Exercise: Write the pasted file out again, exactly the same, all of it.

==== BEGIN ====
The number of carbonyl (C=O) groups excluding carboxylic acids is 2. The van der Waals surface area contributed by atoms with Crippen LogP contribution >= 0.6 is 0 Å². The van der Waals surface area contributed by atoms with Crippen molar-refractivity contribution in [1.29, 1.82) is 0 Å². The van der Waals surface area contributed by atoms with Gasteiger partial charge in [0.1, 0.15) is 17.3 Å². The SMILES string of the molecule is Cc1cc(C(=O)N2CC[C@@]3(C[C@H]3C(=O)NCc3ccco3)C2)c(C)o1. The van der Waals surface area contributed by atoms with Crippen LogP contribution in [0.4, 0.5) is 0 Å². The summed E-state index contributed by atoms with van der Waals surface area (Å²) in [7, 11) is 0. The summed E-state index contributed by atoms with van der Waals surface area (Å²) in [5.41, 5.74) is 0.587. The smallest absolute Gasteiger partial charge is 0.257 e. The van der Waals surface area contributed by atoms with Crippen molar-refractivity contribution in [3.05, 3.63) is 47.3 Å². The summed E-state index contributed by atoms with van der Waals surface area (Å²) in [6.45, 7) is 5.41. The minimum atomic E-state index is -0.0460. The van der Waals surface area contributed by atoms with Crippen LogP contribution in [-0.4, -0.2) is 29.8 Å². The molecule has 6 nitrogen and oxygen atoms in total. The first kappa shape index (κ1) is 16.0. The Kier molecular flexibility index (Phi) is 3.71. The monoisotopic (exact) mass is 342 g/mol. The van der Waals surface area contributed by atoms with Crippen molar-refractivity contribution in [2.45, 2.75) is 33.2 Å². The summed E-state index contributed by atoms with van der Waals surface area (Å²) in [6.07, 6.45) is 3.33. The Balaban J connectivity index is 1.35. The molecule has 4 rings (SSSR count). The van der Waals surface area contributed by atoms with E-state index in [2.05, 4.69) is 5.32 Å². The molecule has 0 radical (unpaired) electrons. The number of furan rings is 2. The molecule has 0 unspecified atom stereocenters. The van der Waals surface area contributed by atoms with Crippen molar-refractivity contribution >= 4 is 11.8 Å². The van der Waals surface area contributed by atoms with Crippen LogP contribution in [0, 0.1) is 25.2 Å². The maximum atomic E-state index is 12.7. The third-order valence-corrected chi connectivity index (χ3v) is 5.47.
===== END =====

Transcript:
The number of carbonyl (C=O) groups excluding carboxylic acids is 2. The van der Waals surface area contributed by atoms with Crippen LogP contribution >= 0.6 is 0 Å². The van der Waals surface area contributed by atoms with Crippen molar-refractivity contribution in [1.29, 1.82) is 0 Å². The van der Waals surface area contributed by atoms with Gasteiger partial charge in [0.1, 0.15) is 17.3 Å². The SMILES string of the molecule is Cc1cc(C(=O)N2CC[C@@]3(C[C@H]3C(=O)NCc3ccco3)C2)c(C)o1. The van der Waals surface area contributed by atoms with Crippen LogP contribution in [0.4, 0.5) is 0 Å². The summed E-state index contributed by atoms with van der Waals surface area (Å²) in [7, 11) is 0. The summed E-state index contributed by atoms with van der Waals surface area (Å²) in [5.41, 5.74) is 0.587. The smallest absolute Gasteiger partial charge is 0.257 e. The van der Waals surface area contributed by atoms with Crippen molar-refractivity contribution in [3.05, 3.63) is 47.3 Å². The summed E-state index contributed by atoms with van der Waals surface area (Å²) in [6.45, 7) is 5.41. The minimum atomic E-state index is -0.0460. The van der Waals surface area contributed by atoms with Crippen LogP contribution in [-0.4, -0.2) is 29.8 Å². The molecule has 6 nitrogen and oxygen atoms in total. The first kappa shape index (κ1) is 16.0. The Kier molecular flexibility index (Phi) is 3.71. The monoisotopic (exact) mass is 342 g/mol. The van der Waals surface area contributed by atoms with Crippen molar-refractivity contribution in [2.45, 2.75) is 33.2 Å². The summed E-state index contributed by atoms with van der Waals surface area (Å²) in [6.07, 6.45) is 3.33. The Balaban J connectivity index is 1.35. The molecule has 4 rings (SSSR count). The van der Waals surface area contributed by atoms with E-state index in [2.05, 4.69) is 5.32 Å². The molecule has 0 radical (unpaired) electrons. The number of furan rings is 2. The molecule has 0 unspecified atom stereocenters. The van der Waals surface area contributed by atoms with Crippen molar-refractivity contribution >= 4 is 11.8 Å². The van der Waals surface area contributed by atoms with Crippen LogP contribution in [0, 0.1) is 25.2 Å². The maximum atomic E-state index is 12.7. The third-order valence-corrected chi connectivity index (χ3v) is 5.47.